They are high indeed – at record levels nationally and in each individual state except New South Wales, where the farm management deposits (FMD) are still not far off their previous September high – $1.34 billion compared with $1.43 billion the previous September.

The FMD scheme is sound policy to help primary producers manage the wild swings of good, bad and indifferent seasons by allowing them to claim a tax deduction for depositing funds in a good season in an FMD account.

In less profitable or tough times, they can withdraw cash from the FMD, whereupon tax becomes payable on it as income.

Aside from wisely building reserves in the good seasons, a well-managed agricultural business is able to reduce its tax bill when the money is rolling in and subsequently access it when the business is reporting a loss.

It’s a cash flow and tax minimisation tool that should make other businesses jealous. It’s not available to regional workers and non-primary production businesses that nevertheless also feel the pain of drought when farm work disappears.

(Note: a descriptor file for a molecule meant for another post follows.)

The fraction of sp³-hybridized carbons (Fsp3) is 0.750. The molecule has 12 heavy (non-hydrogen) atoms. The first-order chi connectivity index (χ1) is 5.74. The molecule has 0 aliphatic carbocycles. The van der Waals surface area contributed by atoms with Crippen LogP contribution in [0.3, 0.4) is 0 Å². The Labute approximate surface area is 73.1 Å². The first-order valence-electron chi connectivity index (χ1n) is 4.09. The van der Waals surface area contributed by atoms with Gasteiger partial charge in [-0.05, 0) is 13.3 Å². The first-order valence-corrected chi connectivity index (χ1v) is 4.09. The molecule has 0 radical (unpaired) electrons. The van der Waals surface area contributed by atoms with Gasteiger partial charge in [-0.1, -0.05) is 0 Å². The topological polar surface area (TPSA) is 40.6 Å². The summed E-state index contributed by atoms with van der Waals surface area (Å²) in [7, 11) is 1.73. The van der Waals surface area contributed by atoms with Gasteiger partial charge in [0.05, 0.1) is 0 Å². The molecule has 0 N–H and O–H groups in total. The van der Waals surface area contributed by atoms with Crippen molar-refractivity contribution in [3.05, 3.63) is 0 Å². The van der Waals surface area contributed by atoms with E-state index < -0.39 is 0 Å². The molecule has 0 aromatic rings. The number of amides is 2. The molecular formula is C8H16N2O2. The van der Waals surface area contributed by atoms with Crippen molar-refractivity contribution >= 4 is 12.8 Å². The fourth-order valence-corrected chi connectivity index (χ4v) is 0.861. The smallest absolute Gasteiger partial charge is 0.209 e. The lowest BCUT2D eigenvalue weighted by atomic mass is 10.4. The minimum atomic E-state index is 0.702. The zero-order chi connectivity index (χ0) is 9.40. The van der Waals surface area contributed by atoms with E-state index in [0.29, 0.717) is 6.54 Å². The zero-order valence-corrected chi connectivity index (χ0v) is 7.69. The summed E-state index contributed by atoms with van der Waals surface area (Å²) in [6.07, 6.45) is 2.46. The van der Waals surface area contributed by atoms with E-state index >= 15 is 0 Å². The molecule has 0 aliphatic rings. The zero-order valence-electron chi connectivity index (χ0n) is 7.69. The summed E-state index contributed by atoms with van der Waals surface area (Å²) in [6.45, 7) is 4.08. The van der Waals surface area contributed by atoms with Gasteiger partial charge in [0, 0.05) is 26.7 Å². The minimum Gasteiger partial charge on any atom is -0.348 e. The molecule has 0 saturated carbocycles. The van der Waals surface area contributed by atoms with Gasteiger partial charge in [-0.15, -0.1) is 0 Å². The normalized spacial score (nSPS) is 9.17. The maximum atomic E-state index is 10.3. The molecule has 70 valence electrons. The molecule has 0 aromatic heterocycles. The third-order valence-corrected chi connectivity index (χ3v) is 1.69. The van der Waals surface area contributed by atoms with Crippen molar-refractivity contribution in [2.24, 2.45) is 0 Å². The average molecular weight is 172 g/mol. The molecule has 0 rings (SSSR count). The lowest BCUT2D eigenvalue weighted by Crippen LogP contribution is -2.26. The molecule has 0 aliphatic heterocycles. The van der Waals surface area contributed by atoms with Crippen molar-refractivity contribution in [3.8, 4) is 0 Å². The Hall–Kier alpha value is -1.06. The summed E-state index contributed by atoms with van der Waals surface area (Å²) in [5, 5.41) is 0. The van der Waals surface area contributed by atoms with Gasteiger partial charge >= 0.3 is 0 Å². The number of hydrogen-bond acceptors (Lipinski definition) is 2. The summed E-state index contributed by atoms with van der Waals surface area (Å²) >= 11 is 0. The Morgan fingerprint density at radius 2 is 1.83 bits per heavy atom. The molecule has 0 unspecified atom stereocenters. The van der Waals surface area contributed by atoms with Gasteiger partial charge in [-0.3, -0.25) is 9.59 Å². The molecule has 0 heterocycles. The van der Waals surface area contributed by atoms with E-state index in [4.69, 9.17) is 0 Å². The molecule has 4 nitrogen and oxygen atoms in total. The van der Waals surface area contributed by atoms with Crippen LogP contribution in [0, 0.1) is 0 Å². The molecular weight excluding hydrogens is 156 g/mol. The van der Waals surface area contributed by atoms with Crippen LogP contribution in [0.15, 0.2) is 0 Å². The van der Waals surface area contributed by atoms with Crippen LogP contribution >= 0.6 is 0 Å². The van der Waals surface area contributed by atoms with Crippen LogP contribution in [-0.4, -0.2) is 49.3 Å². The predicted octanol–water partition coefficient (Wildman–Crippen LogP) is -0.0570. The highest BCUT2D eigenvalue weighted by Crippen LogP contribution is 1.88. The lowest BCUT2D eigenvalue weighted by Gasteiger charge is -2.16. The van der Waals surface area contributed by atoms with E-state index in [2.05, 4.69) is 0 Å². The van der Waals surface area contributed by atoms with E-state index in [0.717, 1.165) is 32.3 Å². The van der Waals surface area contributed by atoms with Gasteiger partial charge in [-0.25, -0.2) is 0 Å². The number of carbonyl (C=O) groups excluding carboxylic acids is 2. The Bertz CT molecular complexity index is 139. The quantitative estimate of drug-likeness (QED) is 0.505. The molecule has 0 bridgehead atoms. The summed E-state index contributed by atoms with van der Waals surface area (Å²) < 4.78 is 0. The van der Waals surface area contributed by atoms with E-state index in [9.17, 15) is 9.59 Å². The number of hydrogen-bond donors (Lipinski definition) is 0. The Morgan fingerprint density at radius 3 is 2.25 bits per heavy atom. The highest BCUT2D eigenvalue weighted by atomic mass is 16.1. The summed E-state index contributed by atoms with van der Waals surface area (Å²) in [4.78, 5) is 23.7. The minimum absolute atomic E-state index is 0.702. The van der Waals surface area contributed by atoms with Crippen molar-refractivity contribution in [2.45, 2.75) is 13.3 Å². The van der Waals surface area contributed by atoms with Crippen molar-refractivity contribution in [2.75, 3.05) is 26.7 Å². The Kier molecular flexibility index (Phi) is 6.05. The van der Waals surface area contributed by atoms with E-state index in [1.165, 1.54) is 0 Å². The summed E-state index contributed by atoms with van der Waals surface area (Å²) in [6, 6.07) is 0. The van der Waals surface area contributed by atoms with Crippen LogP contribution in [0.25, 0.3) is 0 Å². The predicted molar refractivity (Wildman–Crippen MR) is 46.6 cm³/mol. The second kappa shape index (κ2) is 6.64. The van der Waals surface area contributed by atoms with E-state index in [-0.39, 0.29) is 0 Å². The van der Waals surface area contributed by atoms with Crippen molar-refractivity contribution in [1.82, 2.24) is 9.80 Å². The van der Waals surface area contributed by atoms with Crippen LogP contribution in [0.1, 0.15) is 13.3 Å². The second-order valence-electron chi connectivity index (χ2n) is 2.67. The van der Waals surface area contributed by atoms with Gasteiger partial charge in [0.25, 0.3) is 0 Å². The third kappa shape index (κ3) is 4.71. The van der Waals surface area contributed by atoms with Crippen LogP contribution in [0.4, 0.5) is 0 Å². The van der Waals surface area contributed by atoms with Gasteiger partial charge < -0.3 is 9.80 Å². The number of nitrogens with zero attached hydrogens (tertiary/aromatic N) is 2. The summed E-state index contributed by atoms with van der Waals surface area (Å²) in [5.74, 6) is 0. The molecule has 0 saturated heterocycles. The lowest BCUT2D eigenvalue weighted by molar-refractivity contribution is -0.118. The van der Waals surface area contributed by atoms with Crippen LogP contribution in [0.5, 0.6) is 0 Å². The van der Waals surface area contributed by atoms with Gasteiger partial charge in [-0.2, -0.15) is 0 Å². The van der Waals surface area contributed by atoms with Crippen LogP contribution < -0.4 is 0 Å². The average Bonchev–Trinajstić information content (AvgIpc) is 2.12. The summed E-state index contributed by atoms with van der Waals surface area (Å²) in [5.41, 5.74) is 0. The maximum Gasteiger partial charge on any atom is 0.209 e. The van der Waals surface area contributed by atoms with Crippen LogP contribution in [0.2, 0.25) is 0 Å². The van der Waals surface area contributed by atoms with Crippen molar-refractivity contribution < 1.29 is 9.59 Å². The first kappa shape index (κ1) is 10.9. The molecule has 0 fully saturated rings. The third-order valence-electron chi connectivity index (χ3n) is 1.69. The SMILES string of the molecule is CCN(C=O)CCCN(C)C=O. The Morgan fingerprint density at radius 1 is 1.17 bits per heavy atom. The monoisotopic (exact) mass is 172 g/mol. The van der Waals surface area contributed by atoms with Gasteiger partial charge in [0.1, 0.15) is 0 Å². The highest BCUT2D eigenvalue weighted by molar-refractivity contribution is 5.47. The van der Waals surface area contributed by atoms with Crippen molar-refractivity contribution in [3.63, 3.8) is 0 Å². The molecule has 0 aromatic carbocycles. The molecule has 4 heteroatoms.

As putting money into an FMD is a tax deduction, there is an annual peak in June and a seasonal partial rundown thereafter.

The national FMD total was $6.75 billion this June, up from $6.62 billion at the same time last year and $6.1 billion in 2017.

The withdrawals from June to September this year – $1 billion – were $101 million less than in 2018.

FMDs in NSW indicate the greater impact of drought in that state. FMDs peaked at $1.75 billion in June last year, easing to $1.43 billion in the following September. This year, FMDs peaked at $1.62 billion in June, falling to $1.34 billion last month.

Queensland FMDs totalled $1.34 billion this June and $1.23 billion last month after hitting $1.39 billion in June last year and $1.19 billion that September.

Victoria scored $1.38 billion this June and $1.21 billion last month compared with $1.26 billion and $1.12 billion respectively last year.

On the same basis, South Australia had $1.14 billion and $948 million this year compared with $1.11 billion and $906 million.

Western Australia was $1.15 billion and $916 million, up from $1 billion and $748 million.

FMDs do count in the non-farm asset test for farmers seeking the Farm Household Allowance – a form of Newstart for farmers but with vastly more generous terms and tests.

The federal government further liberalised the FHA last week.